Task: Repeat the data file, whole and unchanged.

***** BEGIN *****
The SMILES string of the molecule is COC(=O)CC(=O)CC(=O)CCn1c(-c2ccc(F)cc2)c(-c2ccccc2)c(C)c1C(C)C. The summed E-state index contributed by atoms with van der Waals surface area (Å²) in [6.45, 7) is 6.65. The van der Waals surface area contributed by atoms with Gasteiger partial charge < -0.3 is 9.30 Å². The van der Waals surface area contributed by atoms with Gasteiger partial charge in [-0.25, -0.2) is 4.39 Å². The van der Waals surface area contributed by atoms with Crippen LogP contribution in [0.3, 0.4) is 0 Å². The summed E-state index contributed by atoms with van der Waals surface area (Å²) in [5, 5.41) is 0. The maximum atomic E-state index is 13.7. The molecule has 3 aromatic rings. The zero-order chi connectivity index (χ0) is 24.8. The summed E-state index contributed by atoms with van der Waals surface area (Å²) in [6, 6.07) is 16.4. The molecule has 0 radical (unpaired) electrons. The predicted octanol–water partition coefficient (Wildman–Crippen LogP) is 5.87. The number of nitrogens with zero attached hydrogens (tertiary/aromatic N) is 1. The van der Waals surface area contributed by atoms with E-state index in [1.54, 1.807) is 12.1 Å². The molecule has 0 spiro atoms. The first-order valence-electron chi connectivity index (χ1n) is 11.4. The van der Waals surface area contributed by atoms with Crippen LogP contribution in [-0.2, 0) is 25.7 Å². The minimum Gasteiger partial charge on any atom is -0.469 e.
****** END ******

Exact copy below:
The SMILES string of the molecule is COC(=O)CC(=O)CC(=O)CCn1c(-c2ccc(F)cc2)c(-c2ccccc2)c(C)c1C(C)C. The summed E-state index contributed by atoms with van der Waals surface area (Å²) in [6.45, 7) is 6.65. The van der Waals surface area contributed by atoms with Gasteiger partial charge < -0.3 is 9.30 Å². The van der Waals surface area contributed by atoms with Gasteiger partial charge in [-0.25, -0.2) is 4.39 Å². The van der Waals surface area contributed by atoms with Crippen LogP contribution in [0.3, 0.4) is 0 Å². The summed E-state index contributed by atoms with van der Waals surface area (Å²) in [5, 5.41) is 0. The maximum atomic E-state index is 13.7. The molecule has 3 aromatic rings. The zero-order chi connectivity index (χ0) is 24.8. The summed E-state index contributed by atoms with van der Waals surface area (Å²) in [6, 6.07) is 16.4. The molecule has 0 radical (unpaired) electrons. The predicted octanol–water partition coefficient (Wildman–Crippen LogP) is 5.87. The number of nitrogens with zero attached hydrogens (tertiary/aromatic N) is 1. The van der Waals surface area contributed by atoms with E-state index in [1.54, 1.807) is 12.1 Å². The molecule has 0 spiro atoms. The first-order valence-electron chi connectivity index (χ1n) is 11.4. The van der Waals surface area contributed by atoms with Crippen LogP contribution in [-0.2, 0) is 25.7 Å². The minimum Gasteiger partial charge on any atom is -0.469 e.